Vertex drug shows promise against hepatitis C
LOS ANGELES - An experimental drug greatly increased the number of people who appear to be cured of hepatitis C infection, according to results of midstage testing.
The findings also suggest that the drug, telaprevir, made by Vertex Pharmaceuticals Inc., which sponsored the two studies, can cut treatment time from one year to six months. However, those taking the drug reported more side effects, including severe rash, nausea, and anemia, than those on standard treatment alone.
Still, telaprevir and similar drugs that other companies are testing offer hope of a major advance against the disease, which afflicts about 3.2 million Americans and 180 million people worldwide. It is caused by a bloodborne virus that can lead to liver scarring or liver cancer.
Treatment is aimed at helping the immune system eliminate the virus. Current therapy combines the drugs peginterferon and ribavirin, but fewer than half of the patients on them are cured. Telaprevir and similar drugs under development are a potential game-changer because they specifically attack the hepatitis C virus.
In the two studies, roughly two-thirds given telaprevir with standard therapy for six months showed no signs of the virus after six months, which doctors considered being cured of the disease. That's compared to 40 to 50 percent on standard treatment alone. "We can now sit down with our patients and tell them that two of three patients can be cured with a 24-week course of therapy," said Dr. John McHutchison, a Duke University doctor who led one study and has consulted for Cambridge, Mass.-based Vertex.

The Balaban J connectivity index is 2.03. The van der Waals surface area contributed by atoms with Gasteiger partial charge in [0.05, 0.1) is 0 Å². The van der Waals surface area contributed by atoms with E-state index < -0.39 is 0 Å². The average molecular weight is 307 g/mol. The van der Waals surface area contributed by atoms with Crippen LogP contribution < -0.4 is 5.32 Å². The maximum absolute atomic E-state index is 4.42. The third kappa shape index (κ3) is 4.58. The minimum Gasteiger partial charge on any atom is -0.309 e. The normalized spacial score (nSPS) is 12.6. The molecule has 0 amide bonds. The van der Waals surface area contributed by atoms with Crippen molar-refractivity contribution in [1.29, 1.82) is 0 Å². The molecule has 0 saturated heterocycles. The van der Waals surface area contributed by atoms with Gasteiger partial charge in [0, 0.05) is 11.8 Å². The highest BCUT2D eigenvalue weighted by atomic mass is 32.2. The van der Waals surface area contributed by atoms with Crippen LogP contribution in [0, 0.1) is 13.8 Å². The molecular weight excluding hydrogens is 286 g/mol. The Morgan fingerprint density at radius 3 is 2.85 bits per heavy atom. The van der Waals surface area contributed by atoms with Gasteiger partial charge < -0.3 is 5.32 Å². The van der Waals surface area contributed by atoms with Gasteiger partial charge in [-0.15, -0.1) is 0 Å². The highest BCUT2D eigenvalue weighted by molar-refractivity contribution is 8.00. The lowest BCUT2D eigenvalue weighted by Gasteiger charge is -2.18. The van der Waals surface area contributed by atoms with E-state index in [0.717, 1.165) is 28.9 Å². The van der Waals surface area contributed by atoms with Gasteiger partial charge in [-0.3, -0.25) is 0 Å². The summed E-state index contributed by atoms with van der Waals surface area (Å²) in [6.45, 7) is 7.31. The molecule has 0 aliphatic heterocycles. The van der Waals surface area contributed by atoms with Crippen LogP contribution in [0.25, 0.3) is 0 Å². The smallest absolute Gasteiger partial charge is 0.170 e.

Telaprevir is in late-stage testing and is not available commercially; the company plans to seek government approval next year.
Results were published in today's New England Journal of Medicine.
Hepatitis C is a huge and growing problem because for years there was no way to screen the blood supply for the virus. Infection often doesn't produce symptoms for many years, so many of these cases are just now being recognized, even though they may stem from transfusions a decade or more ago.
The virus is mainly spread through contact with the blood of an infected person.
About one-quarter of people exposed to hepatitis C clear it out of their bodies without treatment. But the rest develop a lifelong infection that attacks their livers. There is no vaccine.
In one US study of 250 people with chronic hepatitis C, 61 percent who took telaprevir with standard therapy for six months cleared the virus, compared with 41 percent on standard therapy alone. Among those who took the drug and standard therapy for a year, 67 percent had no signs of infection. However, twice as many on telaprevir stopped treatment because of side effects.